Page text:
You kids today, with your graphics processors and your multiple gigahertz CPUs and your gigabytes of game storage! Why, back in the early 1980s, if you wanted to experience the world of Star Wars in home video game form, you needed to bring some imagination to the table. No 60-button gamepads for us, no sir! We veterans of the Atari 2600 era made do with a joystick and a little red button, and we liked it that way! There was honor in fighting the Imperial Empire back then! Why, you simply haven't lived until you've single handedly brought down the Rebel Thunder on the heads of a whole squad of AT-AT walkers! Sit down for a spell, junior, and let me tell you about some of my favorite memories of Long Ago, back when there only three Star Wars movies and Han Solo always, always, always shot first.
The first game to hit the Atari was none other than Parker Brothers' Star Wars: The Empire Strikes Back, and it might have been the best of the lot. In this game, kiddo, we flew a Rebel snow speeder back and forth over the surface of Hoth, trying to fend off a wave of AT-AT walkers as long as possible. They were tough old beasts, but they weren't indestructible. Took a few dozen shots to bring one of 'em down, while they could destroy us with only one or two! Hardly seems fair, does it? But we had a bit of luck on our side, boy. Sometimes we'd be able to pick out a flashing square in the walker's armor, and if we were able to fire a shot into it, we'd blow that sucker up instantly! Good times, my lad, good times.
Original Atari 2600 box art for Star Wars: The Empire Strikes BackCredit: WikipediaCredit: Wikipedia
Gameplay Video for Star Wars: The Empire Strikes Back (Atari 2600)
Of course, every now and then we'd get sick of fighting those monster machines, and we'd feel the need for some good old one-on-one lightsaber practice. At times like that, we'd swap our joysticks for paddle controllers and reach for a copy of Star Wars: Jedi Arena. Two Jedis would face off against each other, with a training probe hovering between us. Using the paddles, we'd try our best to block its lightning attacks. What? Whaddya mean that doesn't sound a lot of fun? Well... no, it wasn't. But how else were we gonna master the pixelated Force?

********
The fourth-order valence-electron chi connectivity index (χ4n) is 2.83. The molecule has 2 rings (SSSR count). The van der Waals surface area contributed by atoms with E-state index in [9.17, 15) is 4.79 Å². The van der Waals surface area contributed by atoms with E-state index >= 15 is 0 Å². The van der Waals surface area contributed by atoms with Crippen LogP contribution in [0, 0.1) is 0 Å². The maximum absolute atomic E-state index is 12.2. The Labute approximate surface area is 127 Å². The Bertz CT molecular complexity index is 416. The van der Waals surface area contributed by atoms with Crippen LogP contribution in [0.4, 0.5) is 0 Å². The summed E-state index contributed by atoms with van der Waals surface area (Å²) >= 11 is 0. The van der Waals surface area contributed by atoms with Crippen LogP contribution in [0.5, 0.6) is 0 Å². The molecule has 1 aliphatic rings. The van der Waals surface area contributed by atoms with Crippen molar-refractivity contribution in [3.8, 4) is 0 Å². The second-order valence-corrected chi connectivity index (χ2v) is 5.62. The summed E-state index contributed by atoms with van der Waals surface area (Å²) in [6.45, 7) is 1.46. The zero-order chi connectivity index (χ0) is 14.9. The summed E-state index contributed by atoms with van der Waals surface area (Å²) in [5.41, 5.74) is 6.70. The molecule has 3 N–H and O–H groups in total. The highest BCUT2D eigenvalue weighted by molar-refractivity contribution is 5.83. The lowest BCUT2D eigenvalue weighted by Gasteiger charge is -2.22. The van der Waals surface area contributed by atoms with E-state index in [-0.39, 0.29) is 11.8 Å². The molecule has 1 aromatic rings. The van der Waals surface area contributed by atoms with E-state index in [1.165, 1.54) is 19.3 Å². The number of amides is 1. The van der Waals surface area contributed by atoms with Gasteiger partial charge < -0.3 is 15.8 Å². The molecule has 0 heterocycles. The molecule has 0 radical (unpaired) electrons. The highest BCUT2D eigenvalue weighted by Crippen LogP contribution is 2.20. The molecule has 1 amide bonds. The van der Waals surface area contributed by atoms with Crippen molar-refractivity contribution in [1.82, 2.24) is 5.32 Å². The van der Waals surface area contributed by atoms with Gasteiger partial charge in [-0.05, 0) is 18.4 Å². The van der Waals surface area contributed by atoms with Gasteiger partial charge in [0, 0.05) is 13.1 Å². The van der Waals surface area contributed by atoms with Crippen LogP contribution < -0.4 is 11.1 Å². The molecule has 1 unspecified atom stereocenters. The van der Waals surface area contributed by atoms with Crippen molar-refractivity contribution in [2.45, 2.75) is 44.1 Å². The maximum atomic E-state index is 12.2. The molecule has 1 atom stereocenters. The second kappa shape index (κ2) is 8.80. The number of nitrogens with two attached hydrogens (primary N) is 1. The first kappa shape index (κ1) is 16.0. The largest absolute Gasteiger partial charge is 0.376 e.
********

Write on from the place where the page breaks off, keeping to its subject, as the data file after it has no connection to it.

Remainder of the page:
Original Atari 2600 box art for Star Wars: Jedi ArenaCredit: WikipediaCredit: Wikipedia
Gameplay Video for Star Wars: Jedi Arena (Atari 2600)
But isn't it weird how the first two Atari 2600 games with the words Star Wars in the title featured no stars, or any outer space action at all? They were entirely planet-bound! That would be rectified with Star Wars: Return of the Jedi Death Star Battle. In this game, the Millennium Falcon flew around the second Death Star (still under construction, if you remember). Because the Death Star was protected by a shield, the Falcon didn't have much to do except blow up TIE fighters. But eventually, if you had enough patience, a hole would open up in the shield and you could zip right through and put the hurt on the Death Star itself. All in all, it wasn't that fun, and not nearly as good as the game they made about the first Death Star battle. Wait, what was that game called again?
Original Atari 2600 box art for Star Wars: Return of the Jedi Death Star BattleCredit: Moby GamesCredit: Moby Games
Gameplay Video for Star Wars: Return of the Jedi Death Star Battle (Atari 2600)
Oh, right -- it was Star Wars: The Arcade Game. Remember arcades, young fella? Those disreputable parlors in which a few fleeting moments of video game bliss could be purchased for 25 republic credits at a time? At any rate, the popular coin-operated Star Wars arcade game, which remains one of the finest ever created as far as your humble correspondent is concerned, involved the Rebel Alliance's all-out attack on the first Death Star. After defeating a wave of TIE fighters, you could skim your X-wing along the surface of the mighty battle station, blowing up bunkers and towers. Eventually you'd get the chance to fire a torpedo down the exhaust shaft and blow that sucker all the way to Cloud City. Lots of home adaptations were made of this game, but the Atari 2600 version wasn't too shabby.
Original Atari 2600 box art for Star Wars: The Arcade GameCredit: Atari AgeCredit: Atari Age
Gameplay Video for Star Wars: The Arcade Game (Atari 2600)
Oh, and there were rumors of some kind of Ewok game, but it never made it past the prototype stage. That's okay -- I've never had any use for those stupid, fuzzy teddy bears.